Potassium Or Sodium Metabisulfite? Which Should the Home Winemaker Use?
New home winemakers often get confused between potassium metabisulfite and sodium metabisulfite. Some winemaking guides only refer to sulfite and it’s up to the reader to try to understand which form of sulfite the author was referring to. What’s the difference? And does it really matter?
Both potassium and sodium metabisulfite are used as sanitizing agents and as additives to wine to protect it from oxidation and to inhibit bacteria growth. When used in a solution with water, both can sanitize winemaking equipment and the workspace where wine is being made. When added directly to wine in small amounts, it releases sulfur dioxide (SO2) gas which is what protects wine from oxidation and micro-organisms.
Potassium metabisulfite, which is sometimes abbreviated as KMS, K sulfite, and K-meta, comes in a powder form. The sodium version is available in powder as well as tablets which are usually referred to as “Campden Tablets.” Some suggest that KMS and sodium metabisulfite are exactly the same, however this is not completely true.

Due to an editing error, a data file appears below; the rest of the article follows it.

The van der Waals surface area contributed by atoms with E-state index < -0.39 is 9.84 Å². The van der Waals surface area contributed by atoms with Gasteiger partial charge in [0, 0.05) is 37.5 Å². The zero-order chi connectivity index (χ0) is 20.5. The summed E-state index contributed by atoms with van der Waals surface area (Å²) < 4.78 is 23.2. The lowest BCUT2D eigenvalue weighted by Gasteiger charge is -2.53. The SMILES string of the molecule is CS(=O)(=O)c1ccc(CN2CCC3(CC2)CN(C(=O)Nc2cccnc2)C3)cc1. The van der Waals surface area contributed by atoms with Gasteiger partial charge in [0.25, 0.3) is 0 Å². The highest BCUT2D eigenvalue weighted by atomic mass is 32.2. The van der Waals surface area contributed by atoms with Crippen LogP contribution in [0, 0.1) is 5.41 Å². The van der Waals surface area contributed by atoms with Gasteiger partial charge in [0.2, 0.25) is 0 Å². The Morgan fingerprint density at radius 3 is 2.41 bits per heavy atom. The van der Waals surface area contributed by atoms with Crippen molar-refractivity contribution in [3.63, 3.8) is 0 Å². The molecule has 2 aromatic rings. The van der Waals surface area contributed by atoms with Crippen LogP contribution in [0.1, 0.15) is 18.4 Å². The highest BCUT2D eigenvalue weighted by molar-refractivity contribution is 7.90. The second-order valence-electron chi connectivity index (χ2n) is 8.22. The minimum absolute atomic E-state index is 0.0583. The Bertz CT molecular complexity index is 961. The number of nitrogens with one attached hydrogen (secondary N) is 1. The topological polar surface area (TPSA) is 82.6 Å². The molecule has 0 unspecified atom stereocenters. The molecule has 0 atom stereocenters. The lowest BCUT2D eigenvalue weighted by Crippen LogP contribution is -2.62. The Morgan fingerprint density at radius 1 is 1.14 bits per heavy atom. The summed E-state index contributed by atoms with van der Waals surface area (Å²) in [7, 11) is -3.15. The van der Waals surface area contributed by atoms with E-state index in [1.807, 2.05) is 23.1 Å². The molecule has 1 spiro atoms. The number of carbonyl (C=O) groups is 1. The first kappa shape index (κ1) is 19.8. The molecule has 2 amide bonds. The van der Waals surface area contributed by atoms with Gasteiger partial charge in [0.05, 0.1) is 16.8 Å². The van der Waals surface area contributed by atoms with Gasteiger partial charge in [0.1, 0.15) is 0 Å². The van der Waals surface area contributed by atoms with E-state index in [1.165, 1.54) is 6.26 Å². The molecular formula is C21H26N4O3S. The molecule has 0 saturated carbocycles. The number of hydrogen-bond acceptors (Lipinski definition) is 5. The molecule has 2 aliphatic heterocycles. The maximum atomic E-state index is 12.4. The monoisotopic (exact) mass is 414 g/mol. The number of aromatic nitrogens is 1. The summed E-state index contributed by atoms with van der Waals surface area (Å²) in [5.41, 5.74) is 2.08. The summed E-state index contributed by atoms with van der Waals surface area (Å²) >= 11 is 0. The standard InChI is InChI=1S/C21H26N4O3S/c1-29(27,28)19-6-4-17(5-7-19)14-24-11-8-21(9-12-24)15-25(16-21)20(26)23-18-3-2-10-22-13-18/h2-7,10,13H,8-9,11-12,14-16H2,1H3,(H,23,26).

Although they can be used interchangeably for the same purposes of sanitizing and preservation, those on a restricted sodium diet should try to use only potassium metabisulfite in their wine. Another difference is that the sodium version can contain a slightly smaller amount of sulfur dioxide.
When purchasing a wine kit, the type of sulfite that is included which is to be added to the wine after it has completed fermentation is potassium sulfite. It is best to follow the directions exactly and add this to your wine in order to protect it during the degassing stage, prior to clarifying and bottling. If you are planning on aging your wine for a couple of years or more, you may want to consider adding an additional amount of KMS prior to bottling or while it is bulk aging in the carboy.